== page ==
Congestion in the port of Constanta is a possible problem for the export of wheat, claims an agricultural expert

Agrarian analyst Žarko Galetin stated in an interview for “Politika” that the congestion of the Black Sea port in the Romanian city of Constanta is a potential problem for Serbia regarding the import and export of wheat.

The interlocutor presented a potential problem in the discussion on the extension of the ban on the export of Ukrainian grain to five key countries of the European Union. He emphasized that Ukraine’s export capacity has decreased. “Last economic year, which is still current, its capacity was 15 million tons when it comes to wheat,” he said. “Before that, 18 million, and now 10 million tons are expected, because the Ukrainians sowed a third less area.”

Galetin drew special attention to the Romanian port on the Black Sea. Namely, Constanta is currently full of goods. With the ban on exports from Ukraine, the delivery of wheat will most likely be transferred to the Black Sea plant. Consequently, Constanta is no longer a reference destination for Serbia, although it is still the cheapest and best export route. “Through Constanta, we have so far exported a little more than 120,000 tons, and 230,000 to Italy alone,” emphasizes Galetin. “So eventually that could be a problem if this port gets full.”

Photo: Pixabay

The question of the price of wheat

During the interview, Galetin also touched on the burning issue of the drop in the price of wheat on the domestic stock exchange. We will remind you that the current price of this field crop is 17 dinars per kilogram. Domestic farmers often compared the price with the price of wheat on foreign exchanges. The highest quoted price on the Paris stock exchange is RSD 28 per kilogram.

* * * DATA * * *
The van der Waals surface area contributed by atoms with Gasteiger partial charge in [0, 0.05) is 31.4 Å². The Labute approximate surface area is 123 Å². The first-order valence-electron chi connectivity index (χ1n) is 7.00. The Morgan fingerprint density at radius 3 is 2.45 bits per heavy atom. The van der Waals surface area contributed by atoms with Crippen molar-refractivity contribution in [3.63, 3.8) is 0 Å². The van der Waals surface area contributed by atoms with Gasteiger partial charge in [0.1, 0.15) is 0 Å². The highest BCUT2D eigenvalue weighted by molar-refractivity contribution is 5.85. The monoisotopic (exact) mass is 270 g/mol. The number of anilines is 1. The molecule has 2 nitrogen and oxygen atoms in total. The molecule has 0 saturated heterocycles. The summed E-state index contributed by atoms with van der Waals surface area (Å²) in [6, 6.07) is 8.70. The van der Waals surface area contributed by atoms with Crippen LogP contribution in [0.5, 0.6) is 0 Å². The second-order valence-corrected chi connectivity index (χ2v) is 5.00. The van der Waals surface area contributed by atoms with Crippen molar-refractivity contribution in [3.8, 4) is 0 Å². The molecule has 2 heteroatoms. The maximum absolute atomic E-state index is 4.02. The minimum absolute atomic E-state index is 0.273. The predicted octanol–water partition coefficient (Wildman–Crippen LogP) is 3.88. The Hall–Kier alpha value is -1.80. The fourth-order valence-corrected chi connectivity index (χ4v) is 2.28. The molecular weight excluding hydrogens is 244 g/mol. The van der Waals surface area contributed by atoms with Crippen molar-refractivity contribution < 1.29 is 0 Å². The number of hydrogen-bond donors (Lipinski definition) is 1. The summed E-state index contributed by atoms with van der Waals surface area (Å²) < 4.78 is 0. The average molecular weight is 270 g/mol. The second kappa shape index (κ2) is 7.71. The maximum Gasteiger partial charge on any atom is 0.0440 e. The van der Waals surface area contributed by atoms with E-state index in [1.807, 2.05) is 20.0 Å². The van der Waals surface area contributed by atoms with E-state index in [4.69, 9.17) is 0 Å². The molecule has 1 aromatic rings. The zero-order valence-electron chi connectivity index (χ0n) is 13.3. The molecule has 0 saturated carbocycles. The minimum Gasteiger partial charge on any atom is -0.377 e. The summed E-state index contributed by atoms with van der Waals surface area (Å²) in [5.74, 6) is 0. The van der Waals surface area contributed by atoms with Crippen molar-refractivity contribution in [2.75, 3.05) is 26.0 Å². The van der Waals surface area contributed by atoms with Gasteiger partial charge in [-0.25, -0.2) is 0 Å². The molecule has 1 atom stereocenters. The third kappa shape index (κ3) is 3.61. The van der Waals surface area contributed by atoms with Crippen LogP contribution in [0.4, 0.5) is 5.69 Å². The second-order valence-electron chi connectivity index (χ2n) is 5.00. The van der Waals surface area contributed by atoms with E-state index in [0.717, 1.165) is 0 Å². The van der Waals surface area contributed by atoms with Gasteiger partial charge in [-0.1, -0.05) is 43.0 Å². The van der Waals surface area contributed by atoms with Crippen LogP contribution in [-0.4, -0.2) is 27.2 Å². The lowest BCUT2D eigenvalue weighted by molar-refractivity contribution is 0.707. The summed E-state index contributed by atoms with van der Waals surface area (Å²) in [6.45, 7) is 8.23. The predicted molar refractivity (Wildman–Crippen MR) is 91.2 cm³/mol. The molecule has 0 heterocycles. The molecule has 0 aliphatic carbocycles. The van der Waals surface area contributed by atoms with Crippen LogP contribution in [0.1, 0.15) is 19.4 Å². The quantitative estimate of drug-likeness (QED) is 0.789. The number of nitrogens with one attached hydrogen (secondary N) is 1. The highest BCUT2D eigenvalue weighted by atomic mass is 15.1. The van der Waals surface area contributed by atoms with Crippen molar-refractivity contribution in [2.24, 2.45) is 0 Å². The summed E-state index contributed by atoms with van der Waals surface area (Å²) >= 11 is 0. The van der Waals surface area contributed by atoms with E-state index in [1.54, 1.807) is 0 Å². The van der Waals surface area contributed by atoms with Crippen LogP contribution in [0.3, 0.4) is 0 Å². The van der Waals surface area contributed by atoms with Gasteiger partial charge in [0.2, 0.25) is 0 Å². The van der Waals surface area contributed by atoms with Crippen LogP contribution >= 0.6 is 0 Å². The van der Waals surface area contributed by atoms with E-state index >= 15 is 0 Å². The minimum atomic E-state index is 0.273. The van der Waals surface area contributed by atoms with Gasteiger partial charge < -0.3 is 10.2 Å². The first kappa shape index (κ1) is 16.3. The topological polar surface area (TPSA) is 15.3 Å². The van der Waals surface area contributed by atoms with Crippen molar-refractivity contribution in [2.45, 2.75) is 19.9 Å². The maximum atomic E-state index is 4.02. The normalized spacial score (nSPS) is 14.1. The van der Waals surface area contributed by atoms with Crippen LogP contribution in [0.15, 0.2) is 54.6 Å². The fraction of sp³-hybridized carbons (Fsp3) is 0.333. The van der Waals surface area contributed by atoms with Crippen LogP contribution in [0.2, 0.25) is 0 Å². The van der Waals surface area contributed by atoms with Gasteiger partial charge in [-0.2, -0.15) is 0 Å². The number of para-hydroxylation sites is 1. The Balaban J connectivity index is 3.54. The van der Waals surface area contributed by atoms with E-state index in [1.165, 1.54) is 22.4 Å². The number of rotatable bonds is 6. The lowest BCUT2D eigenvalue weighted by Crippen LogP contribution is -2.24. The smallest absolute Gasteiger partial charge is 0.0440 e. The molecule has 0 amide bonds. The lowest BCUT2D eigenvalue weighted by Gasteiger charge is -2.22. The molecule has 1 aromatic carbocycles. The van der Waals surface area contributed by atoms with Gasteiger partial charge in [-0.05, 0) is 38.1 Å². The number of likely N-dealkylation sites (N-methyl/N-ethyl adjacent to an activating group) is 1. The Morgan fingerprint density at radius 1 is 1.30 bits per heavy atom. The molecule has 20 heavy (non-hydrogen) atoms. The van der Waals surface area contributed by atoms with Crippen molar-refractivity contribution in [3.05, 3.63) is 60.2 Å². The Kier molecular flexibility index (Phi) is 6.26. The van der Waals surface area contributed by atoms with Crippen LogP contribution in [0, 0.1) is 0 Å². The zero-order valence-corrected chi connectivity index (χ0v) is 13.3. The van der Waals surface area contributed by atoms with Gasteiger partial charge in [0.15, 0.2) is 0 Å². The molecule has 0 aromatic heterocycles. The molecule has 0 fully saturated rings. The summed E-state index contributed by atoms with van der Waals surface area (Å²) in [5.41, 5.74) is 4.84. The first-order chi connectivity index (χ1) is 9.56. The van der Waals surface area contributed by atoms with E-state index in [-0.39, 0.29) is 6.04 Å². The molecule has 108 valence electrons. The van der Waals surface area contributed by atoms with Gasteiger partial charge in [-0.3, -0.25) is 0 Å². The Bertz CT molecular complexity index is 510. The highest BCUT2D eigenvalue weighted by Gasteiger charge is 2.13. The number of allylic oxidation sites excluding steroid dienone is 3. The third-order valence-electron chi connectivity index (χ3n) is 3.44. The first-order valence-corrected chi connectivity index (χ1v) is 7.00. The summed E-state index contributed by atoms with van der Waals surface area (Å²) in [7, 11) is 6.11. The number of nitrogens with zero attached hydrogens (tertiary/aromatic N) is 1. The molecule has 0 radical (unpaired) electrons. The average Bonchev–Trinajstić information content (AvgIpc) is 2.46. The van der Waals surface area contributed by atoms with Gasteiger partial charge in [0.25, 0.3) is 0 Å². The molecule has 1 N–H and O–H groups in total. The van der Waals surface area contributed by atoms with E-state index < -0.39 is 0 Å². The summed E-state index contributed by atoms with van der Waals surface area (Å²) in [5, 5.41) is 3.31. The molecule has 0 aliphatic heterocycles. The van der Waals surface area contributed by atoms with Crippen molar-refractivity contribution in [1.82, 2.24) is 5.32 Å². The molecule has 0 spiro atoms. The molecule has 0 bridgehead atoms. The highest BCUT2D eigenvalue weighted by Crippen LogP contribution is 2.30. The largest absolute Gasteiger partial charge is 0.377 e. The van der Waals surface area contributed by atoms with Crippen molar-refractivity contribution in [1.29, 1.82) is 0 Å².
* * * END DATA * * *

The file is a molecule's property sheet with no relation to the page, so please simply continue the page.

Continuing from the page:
Galetin commented on the comparisons, stating that these are completely different markets, and that the prices are incomparable. He explained the difference between futures and spot markets, where so-called margins are traded on the former and that it has nothing to do with the latter. As he claims, these are only indicative prices for later delivery. Those deliveries are not delivered, but only traded in those margins worth 10% in principle. When the delivery of physical goods is actually realized on futures exchanges, the mentioned goods are on the so-called Fob parity.

Image by aleksandarlittlewolf on Freepik

The prices of wheat listed in Serbia are, therefore, on the spot market, at the parity “franko” loaded in the buyer’s vehicle at the supplier’s. “So, when it is said that the price of wheat in our country is 17 dinars, and on the stock exchange in Paris it is 28, that is simply not true,” concludes Galetin. “Because it is not wheat on the spot market and at the parity that it is at here.”

Source: Politics

Source: Bolja Zemlja by

*The article has been translated based on the content of Bolja Zemlja by If there is any problem regarding the content, copyright, please leave a report below the article. We will try to process as quickly as possible to protect the rights of the author. Thank you very much!

*We just want readers to access information more quickly and easily with other multilingual content, instead of information only available in a certain language.

*We always respect the copyright of the content of the author and always include the original link of the source article.If the author disagrees, just leave the report below the article, the article will be edited or deleted at the request of the author. Thanks very much! Best regards!